Clan Kerr

Clan Kerr
Clan Kerr
Crest badge
Clan member crest badge - Clan Kerr.svg
Crest: The sun in his spledour Or
Motto: Dexter, Sero sed serio (Late but in earnest). Sinister, Forward in the name of God
Slogan: Late but in Earnest
District Scottish Borders
Plant badge Bog Myrtle
Gaelic name Cearr (Surname), MacGhillechearr (Surname), Cearrach (Singular), Na Cearraich (Collective) and Clann 'icGhillechearr (Collective).

The Most Hon. Michael Kerr
The 13th Marquess of Lothian
Seat Ferniehirst Castle

Clan Kerr is a Scottish clan that played an important role in the history of the Border country of Scotland.




The origins of the name Kerr are disputed as being either:

  • Caer (British for "fort")
  • Ciar (Scottish Gaelic for "dusky")
  • Ceàrr (Scottish Gaelic for "left-handed" – carrie handit in Lowland Scots)
  • Mac Ghiolla Cheara (Irish language)
  • Kjrr, Kjárr, or Kíarr,(Old Norse is a figure of Norse mythology that is believed to be the reflection of the Roman Emperors. In Old Norse sources, he appears as a king of the Valir (Celtic/Romance southerners)who were the people of Valland (the Celtic/Roman south")

Asked how to say his name, Admiral Mark Kerr told The Literary Digest "In Scotland the name rhymes with care. Since many of the family have come to England the pronunciation in this country rhymes with car, which we have entirely submitted to." (Charles Earle Funk, What's the Name, Please?, Funk & Wagnalls, 1936.)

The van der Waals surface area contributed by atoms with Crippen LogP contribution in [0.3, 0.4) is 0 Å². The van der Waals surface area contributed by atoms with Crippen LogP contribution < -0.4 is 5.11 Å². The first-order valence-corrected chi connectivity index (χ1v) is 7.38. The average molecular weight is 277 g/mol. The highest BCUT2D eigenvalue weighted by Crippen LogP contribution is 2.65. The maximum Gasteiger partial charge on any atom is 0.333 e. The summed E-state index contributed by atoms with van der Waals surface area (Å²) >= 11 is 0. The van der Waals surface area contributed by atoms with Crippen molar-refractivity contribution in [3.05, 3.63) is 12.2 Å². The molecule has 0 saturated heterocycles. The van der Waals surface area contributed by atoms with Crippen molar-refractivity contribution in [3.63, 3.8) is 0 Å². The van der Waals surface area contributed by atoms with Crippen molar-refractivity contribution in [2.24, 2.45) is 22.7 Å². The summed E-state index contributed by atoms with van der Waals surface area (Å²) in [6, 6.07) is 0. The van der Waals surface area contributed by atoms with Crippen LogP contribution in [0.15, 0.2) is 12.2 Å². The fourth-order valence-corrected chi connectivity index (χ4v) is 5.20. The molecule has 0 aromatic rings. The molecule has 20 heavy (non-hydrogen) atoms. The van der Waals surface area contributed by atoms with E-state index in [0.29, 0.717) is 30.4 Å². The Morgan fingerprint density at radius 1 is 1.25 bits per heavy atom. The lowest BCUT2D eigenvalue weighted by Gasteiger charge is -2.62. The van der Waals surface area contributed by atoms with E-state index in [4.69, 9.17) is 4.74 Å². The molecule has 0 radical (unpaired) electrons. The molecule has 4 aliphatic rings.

The great Clan Kerr/Carr is well remembered in Scotland as one of the most loyal but warlike Clans of the turbulent Border territories. They arrived in Britain after William I's conquest of England in 1066. The Clan descends from two brothers, Ralph and John Ker, who settled in Jedburgh around 1330.[citation needed] The Clan soon grew and prospered, building themselves a position of influence through their sheer strength and tenacity. They controlled two castles on the border with England, and were quick to fend off any intrusion by the Southerners, but were not indisposed to a quick venture across the divide whenever they fancied some prime English beef for their tables. Rival Scottish border clans included Clan Heron and Clan Scott.

15th century

By the 15th century the Clan Kerr/Carr were important Crown vassals, and with loyalty came rich rewards. In 1451 Andrew Kerr was granted the barony of Old Roxburgh, and by 1457 had been created the Warden of the Marches. By the close of the 15th century, the Clan Kerr held the honours of possessing the Castle and Barony of Cessford, and the Barony of Oxnam, a considerable achievement for any Border Clan.

The Kerrs/Carrs were often at feud with other Scottish border clans including Clan Scott and Clan Heron. They would meet for battle at a place called Bellendean. The feuding would cost the lives of both the Clan Kerr and Clan Scott Chief.

16th century, clan conflicts and Anglo-Scottish Wars